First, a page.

I have found this sunscreen on Amazon which has minimal ingredients, no fragrance, and great ratings, check it out! 

CeraVe Suncreen Amazon Link

How to prevent & treat sun allergies

There are multiple ways to try and avoid or prevent sun allergies, but this may be difficult depending on your circumstances.  However, there is no cure for polymorphous light eruption (PMLE), which is the most common sun allergy. 

The NHS (National Health Service, UK) gives us some pointers to prevent and treat sun allergies. [spacer height=”20px”]

Sun allergy treatment & prevention options

sun allergy treatment and prevention options infographic - avoid the sun, wear sunscreen, steroid creams, UV treatments, "hardening of skin" vitamin D, substitute medications, wear long clothing

Avoidance (Prevention)

Avoid being out in the sun between 11 a.m. and 3 p.m. as this is when the sun is beaming down on us the hardest.  In addition, this is a good practice regardless of a sun allergy as it limits harmful ultraviolet exposure. 

Wear sunscreen (Prevention)

Whenever in the sun, utilize a high-quality sunscreen that is at least 30 SPF (sun protection factor) and blocks both UVA and UVB rays. These rays are linked to skin cancer and premature aging. 

Steroid creams and ointments (Treatment)

Your doctor might prescribe corticosteroids to treat a sun allergy rash depending on your rash and/or hives severity.

Desensitization or UV treatment (Prevention)

This prevention method is like allergy shots, where you are exposed to a low amount of UV in a clinic setting a few times a week and they gradually increase your UV exposure. 

The goal is to desensitize your skin in a controlled environment before your summer sun exposure begins. This is not a permanent solution and will need to be accomplished around every spring. 

Hardening or toughening (Prevention)

Hardening or toughening is similar to UV treatments, but you treat yourself. The goal is to “harden” your skin by exposing yourself to the sun for a few minutes a day and gradually working up to longer amounts of time outdoors.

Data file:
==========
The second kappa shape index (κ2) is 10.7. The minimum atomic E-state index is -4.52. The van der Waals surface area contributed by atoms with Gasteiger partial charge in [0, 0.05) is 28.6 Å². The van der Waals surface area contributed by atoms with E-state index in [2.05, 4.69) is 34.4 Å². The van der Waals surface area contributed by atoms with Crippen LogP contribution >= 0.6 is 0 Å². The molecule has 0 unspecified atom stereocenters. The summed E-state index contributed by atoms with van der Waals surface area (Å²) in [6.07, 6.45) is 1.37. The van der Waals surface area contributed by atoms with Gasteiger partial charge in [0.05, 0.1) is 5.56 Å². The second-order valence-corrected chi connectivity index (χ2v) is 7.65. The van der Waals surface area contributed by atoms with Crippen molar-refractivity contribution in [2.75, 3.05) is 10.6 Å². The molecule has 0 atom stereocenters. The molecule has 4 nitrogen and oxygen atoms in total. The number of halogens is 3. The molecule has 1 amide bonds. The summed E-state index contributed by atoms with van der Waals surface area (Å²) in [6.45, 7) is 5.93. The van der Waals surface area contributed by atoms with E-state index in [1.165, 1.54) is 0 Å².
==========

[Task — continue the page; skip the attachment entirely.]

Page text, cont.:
However, this will need to be accomplished every year, like the desensitization treatment. 

Vitamin D (Prevention…maybe) 

Vitamin D may help as a prevention option, as individuals with sun allergies tend to be vitamin D deficient. 

Unfortunately, there is inconclusive evidence that a Vitamin D supplement will prevent or treat sun allergies, this still might be something to bring up with your doctor. 

Medication substitution (Prevention)

Talk with your doctor about your current medications that have photosensitive side effects, there may be an alternative medication that does not give you sun allergy symptoms. 

Wear long clothing (Prevention)

Wearing long clothing will limit the amount of UV that gets on your skin which will aid in preventing sun allergy symptoms. Luckily there are lots of clothing brands on the market that have UV blockers built into the fabric for even more protection. 

Final thoughts

I hope this guide has provided you with the answers you have been looking for and thank you for stopping by. If you enjoyed this article, share it with your friends and colleagues!

Next, check out

Are Summer Allergies A Thing?

Summer Allergy Treatment & Prevention Options

By Chris

Chris is the creator of Allergy Preventions. As an allergy sufferer himself, his vision is to help others find relief from allergies. By combining his 14 years of Public Health experience, personal experience, and his thirst for knowledge, he is dedicated to providing quality recommendations to assist families with allergy symptom relief.